Elizabeth Swanson isn’t happy. Her students are singing a choir favorite, and their pitch is perfect, the harmonies in sync. But they aren’t feeling it. Worse, they aren’t believing it.
“Okay, okay, let’s hit the pause button,” the director of the Nyack College Chorale says while waving her conductor’s hand in the practice room in Lower Manhattan’s Battery Park. Nyack’s Chorale is the soul of a music program known for its wide range of repertoire and its heartfelt rendering of classical sacred music. The choir is rehearsing a gospel song of thanksgiving called “Come Before His Presence,” and Swanson wants more from the singers’ depths.
“So we’re stepping,” she says to the chorale members, referring to the way in which the singers move in choreographed unison, “but it’s very academic. I want you to dig deep with every step. I mean really.” She pivots from music teacher to pastor.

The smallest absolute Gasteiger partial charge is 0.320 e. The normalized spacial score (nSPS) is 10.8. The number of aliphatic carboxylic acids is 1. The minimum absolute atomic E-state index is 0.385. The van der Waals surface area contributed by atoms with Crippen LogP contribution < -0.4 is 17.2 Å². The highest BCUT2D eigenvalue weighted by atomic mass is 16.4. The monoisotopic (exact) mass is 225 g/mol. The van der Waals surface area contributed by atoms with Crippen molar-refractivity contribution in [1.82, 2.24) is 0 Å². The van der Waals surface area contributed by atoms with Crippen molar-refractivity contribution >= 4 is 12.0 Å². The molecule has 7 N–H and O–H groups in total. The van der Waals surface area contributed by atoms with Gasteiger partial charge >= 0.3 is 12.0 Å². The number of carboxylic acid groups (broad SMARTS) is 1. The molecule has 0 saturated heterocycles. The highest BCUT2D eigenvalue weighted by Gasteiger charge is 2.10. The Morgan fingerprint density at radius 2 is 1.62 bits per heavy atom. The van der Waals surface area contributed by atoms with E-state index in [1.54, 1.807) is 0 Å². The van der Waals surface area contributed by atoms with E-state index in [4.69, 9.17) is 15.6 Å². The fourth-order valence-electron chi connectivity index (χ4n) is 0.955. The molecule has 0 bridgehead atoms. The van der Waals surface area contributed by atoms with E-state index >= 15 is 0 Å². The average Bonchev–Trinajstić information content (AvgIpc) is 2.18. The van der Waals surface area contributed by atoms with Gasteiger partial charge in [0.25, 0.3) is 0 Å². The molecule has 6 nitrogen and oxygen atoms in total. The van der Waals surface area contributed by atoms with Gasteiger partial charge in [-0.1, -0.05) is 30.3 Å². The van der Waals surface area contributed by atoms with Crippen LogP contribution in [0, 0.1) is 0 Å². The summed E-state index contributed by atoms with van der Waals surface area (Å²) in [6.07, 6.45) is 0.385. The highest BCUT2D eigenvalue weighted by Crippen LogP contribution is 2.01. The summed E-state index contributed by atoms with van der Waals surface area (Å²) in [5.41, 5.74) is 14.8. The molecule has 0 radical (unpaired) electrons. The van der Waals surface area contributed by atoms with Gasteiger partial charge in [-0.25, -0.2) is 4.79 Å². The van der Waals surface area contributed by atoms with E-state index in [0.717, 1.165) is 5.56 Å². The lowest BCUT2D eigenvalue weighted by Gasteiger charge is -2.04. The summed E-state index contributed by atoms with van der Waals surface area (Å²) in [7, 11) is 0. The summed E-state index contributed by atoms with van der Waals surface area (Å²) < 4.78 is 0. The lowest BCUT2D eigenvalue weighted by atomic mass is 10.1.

he reminds them of what they believe about Jesus and how he died for their sins. “We can’t just be going through the motions in rehearsal. We have to practice really living it. Faith without works is …”
“Dead,” the chorale answers at once, the chorus of “mm’hmms” and “Amens” swelling as Swanson preaches.
“That’s right, so let’s go on,” Swanson says. “And be thankful.”
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